Preseason predictions are always put to the test with big non-conference games early in the season, but no preseason national title contender fell out of College Football Playoff contention faster than LSU.
The Tigers were stunned by Wisconsin in their opener; then they started the SEC season off with a lackluster win over an awful Mississippi State team and a loss to Auburn. By that point, the LSU administration had seen enough, and coach Les Miles—who was nearly fired last year—got the axe. It seemed that the Tigers were happy to be the first to the coaching market and identify the best candidate as they rode through a lost season.
Quietly, however, LSU has used its three games since Miles' firing to prove that this year is anything but lost. No, the Tigers aren't Playoff contenders anymore, but they're still in contention to win the SEC West, and they head into a meeting with Alabama on November 5th as quite possibly the second-best team in the conference.
That won't be a popular statement in College Station, Knoxville, or Gainesville, but a Les Miles-less LSU (and, perhaps more accurately, LSU without offensive coordinator Cam Cameron) is actually the Playoff contender that some pundits predicted the Tigers to be before the season.
The advanced statistical F/+ ratings consider the Tigers the ninth-best team in the country, despite their lackluster first month of the season. Since Miles' firing, and under interim coach Ed Orgeron, LSU has:
- Blown out Missouri, 42-7, in Orgeron's first game, setting a school record for total offense in the process
- Beaten Ole Miss by 17, in by far the most thorough beatdown the Rebels have seen this season (and this is a team that has played Florida State and Alabama)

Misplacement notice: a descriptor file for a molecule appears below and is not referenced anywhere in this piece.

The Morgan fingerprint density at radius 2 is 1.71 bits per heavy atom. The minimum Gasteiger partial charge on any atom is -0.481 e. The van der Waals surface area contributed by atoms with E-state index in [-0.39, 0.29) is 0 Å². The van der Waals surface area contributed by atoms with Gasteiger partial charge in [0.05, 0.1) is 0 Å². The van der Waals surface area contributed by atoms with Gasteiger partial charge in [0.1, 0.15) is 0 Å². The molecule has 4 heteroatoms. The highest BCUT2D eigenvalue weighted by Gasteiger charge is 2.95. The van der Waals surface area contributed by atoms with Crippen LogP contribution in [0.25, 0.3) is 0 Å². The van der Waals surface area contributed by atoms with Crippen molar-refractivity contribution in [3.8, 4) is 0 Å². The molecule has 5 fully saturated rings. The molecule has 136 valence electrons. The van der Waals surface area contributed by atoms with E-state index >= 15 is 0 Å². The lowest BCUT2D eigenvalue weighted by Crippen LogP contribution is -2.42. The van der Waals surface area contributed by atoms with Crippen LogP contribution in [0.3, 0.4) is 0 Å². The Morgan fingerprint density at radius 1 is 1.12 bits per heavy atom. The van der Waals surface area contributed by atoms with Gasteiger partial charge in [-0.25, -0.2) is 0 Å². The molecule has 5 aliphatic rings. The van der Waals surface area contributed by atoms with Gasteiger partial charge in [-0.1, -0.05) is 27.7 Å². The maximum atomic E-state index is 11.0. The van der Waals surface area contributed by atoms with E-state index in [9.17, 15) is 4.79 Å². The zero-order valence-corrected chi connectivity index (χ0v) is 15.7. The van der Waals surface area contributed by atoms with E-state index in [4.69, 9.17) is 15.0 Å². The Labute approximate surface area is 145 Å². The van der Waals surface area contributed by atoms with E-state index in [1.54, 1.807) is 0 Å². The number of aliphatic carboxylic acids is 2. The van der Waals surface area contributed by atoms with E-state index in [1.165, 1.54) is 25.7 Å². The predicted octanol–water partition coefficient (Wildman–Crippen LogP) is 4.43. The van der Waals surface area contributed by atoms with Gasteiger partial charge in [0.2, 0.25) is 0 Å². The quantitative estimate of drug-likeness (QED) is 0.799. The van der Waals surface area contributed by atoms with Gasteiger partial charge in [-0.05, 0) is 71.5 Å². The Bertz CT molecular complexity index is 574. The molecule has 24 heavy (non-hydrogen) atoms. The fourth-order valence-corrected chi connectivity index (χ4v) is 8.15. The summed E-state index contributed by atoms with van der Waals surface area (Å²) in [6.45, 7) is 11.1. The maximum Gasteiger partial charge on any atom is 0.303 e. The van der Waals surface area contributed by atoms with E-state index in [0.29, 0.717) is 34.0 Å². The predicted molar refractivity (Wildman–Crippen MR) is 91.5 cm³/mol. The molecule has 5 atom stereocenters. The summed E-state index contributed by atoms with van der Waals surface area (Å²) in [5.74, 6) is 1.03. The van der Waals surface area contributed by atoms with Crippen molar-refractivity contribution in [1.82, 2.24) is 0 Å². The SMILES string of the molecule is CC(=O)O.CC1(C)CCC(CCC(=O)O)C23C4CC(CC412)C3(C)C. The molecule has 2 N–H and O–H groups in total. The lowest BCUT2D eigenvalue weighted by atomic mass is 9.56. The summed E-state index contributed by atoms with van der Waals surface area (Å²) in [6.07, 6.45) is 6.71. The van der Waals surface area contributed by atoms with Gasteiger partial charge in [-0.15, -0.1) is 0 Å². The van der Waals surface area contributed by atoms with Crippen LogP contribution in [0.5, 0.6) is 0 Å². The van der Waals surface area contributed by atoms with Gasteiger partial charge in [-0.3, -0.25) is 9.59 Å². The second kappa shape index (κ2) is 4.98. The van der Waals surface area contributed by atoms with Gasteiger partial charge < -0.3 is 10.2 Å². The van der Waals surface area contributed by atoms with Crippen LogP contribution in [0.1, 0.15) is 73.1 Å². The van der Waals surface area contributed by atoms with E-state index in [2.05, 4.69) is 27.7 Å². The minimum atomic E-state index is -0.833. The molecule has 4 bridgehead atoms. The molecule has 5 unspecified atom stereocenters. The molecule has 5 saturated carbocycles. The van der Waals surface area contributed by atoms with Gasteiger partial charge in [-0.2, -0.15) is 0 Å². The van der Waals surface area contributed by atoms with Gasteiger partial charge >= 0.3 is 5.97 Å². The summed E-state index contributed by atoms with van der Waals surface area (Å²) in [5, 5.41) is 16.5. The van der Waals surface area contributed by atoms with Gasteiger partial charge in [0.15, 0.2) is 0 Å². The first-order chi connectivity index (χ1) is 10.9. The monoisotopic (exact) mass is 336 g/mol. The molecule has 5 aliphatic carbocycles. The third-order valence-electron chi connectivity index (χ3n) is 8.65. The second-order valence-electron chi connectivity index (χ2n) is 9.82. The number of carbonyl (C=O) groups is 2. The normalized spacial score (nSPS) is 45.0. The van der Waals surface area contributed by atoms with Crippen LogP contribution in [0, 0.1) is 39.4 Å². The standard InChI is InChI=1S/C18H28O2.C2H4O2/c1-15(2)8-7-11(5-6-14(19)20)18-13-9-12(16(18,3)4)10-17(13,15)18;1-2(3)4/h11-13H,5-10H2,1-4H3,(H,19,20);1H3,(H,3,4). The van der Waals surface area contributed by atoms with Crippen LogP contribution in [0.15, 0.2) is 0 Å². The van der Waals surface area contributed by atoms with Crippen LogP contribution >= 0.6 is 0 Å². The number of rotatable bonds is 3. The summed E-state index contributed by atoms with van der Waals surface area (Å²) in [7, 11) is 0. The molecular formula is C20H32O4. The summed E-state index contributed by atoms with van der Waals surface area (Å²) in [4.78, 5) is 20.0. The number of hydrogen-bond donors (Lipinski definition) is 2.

- Got star running back Leonard Fournette going, bringing his average from 5.45 yards per carry in the first four games to 8.14 in the past three
- Overcome a mediocre passing game by using Fournette, their best player
- Improved the passing game's completion percentage from 54.5 percent in the first four games to 64.5 percent by putting less pressure on the quarterback to make great plays
That's pretty much the entire checklist LSU fans have been looking for in the past three years, and Orgeron has done it over just three games.
LSU has always had a tough defense. It also has the best running back in the country. Suddenly, the Tigers are using that combination to assert their will on their opponents. Given all of the talent—at the very least, Miles was a great recruiter—this should be the second-best team in the SEC, so it shouldn't be a shock that the Tigers are playing that way now that they've put everything together.
In two weeks, the best team in the conference comes to town. The LSU that took the field in September wouldn't have stood a chance. But this LSU? With an elite performance against Alabama, these Tigers have the potential to go from dead in its tracks to SEC West favorite.